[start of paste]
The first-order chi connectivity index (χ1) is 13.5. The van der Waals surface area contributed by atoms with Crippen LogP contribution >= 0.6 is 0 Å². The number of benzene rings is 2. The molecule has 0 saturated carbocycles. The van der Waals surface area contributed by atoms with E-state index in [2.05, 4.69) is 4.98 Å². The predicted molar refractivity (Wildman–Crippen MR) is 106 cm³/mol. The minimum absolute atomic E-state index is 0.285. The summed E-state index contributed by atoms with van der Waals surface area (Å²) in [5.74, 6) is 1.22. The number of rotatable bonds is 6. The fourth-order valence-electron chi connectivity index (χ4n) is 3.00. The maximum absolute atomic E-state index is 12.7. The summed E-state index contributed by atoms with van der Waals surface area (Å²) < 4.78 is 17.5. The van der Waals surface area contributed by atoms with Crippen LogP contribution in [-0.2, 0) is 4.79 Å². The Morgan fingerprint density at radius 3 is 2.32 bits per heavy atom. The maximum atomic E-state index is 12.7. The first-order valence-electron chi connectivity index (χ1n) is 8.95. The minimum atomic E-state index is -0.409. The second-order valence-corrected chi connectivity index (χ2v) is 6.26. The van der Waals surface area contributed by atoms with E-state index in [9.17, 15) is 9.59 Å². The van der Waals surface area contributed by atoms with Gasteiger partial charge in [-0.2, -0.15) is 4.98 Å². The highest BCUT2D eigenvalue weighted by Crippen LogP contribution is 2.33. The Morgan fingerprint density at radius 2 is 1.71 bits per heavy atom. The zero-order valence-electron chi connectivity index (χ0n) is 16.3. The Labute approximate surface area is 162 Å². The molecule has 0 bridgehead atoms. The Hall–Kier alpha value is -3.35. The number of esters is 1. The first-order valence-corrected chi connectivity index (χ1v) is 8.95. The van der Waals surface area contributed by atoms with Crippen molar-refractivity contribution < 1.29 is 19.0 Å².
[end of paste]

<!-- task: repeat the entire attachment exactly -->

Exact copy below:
The first-order chi connectivity index (χ1) is 13.5. The van der Waals surface area contributed by atoms with Crippen LogP contribution >= 0.6 is 0 Å². The number of benzene rings is 2. The molecule has 0 saturated carbocycles. The van der Waals surface area contributed by atoms with E-state index in [2.05, 4.69) is 4.98 Å². The predicted molar refractivity (Wildman–Crippen MR) is 106 cm³/mol. The minimum absolute atomic E-state index is 0.285. The summed E-state index contributed by atoms with van der Waals surface area (Å²) in [5.74, 6) is 1.22. The number of rotatable bonds is 6. The fourth-order valence-electron chi connectivity index (χ4n) is 3.00. The maximum absolute atomic E-state index is 12.7. The summed E-state index contributed by atoms with van der Waals surface area (Å²) < 4.78 is 17.5. The van der Waals surface area contributed by atoms with Crippen LogP contribution in [-0.2, 0) is 4.79 Å². The Morgan fingerprint density at radius 3 is 2.32 bits per heavy atom. The maximum atomic E-state index is 12.7. The first-order valence-electron chi connectivity index (χ1n) is 8.95. The minimum atomic E-state index is -0.409. The second-order valence-corrected chi connectivity index (χ2v) is 6.26. The van der Waals surface area contributed by atoms with E-state index in [9.17, 15) is 9.59 Å². The van der Waals surface area contributed by atoms with Gasteiger partial charge in [-0.2, -0.15) is 4.98 Å². The highest BCUT2D eigenvalue weighted by Crippen LogP contribution is 2.33. The Morgan fingerprint density at radius 2 is 1.71 bits per heavy atom. The zero-order valence-electron chi connectivity index (χ0n) is 16.3. The Labute approximate surface area is 162 Å². The molecule has 0 bridgehead atoms. The Hall–Kier alpha value is -3.35. The number of esters is 1. The first-order valence-corrected chi connectivity index (χ1v) is 8.95. The van der Waals surface area contributed by atoms with Crippen molar-refractivity contribution < 1.29 is 19.0 Å².